Practitioner certification, accreditation or licensing is generally regulated by states. Many states have regulatory agencies or licensing boards for practitioners of specific types of CAM (e.g., chiropractors, massage therapists, counselors). However, most CAM practitioners are not regulated at the state level at this time. This is changing as CAM therapies gain increasing popularity and standards are sought to ensure practitioners’ competency.
Even without formal state licensing or accreditation, many practitioners have graduated from accredited institutions (e.g., chiropractic, naturopathic, or acupuncture schools) or are members of organizations that practice self-regulation (i.e., must meet certain training requirements).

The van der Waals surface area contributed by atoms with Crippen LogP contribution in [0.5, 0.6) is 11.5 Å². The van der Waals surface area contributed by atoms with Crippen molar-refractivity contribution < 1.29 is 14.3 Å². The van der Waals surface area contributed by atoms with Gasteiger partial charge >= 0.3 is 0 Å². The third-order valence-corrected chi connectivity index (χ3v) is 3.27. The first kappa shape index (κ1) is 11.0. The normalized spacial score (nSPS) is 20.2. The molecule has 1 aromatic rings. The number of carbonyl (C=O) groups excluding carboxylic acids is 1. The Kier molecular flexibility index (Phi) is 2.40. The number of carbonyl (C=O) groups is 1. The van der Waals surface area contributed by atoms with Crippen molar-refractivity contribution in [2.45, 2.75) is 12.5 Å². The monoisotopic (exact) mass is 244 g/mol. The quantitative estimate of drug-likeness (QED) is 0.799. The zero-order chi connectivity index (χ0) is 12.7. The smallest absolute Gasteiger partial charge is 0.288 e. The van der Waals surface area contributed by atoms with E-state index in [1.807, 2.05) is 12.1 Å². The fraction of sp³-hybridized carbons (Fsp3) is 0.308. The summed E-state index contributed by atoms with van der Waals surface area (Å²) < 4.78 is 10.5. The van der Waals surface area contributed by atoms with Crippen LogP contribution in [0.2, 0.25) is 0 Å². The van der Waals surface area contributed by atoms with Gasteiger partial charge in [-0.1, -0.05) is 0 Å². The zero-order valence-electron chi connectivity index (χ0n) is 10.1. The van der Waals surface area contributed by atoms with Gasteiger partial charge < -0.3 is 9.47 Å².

The safety of CAM therapies involving therapeutic processes depends on the CAM therapy itself and on the individual CAM practitioner. Little research has been done on the safety of most CAM therapies. Nonetheless, it is advisable for a patient to examine the scientific evidence available with regard to safety of a specific CAM therapy. An oncologist or other health care professional may be able to help interpret any scientific studies or case reports that are available.
When considering a prospective practitioner, it is important to consider their knowledge, skill and experience to minimize risk. For more information on choosing a CAM practitioner, please refer to the section Using CAM Therapies.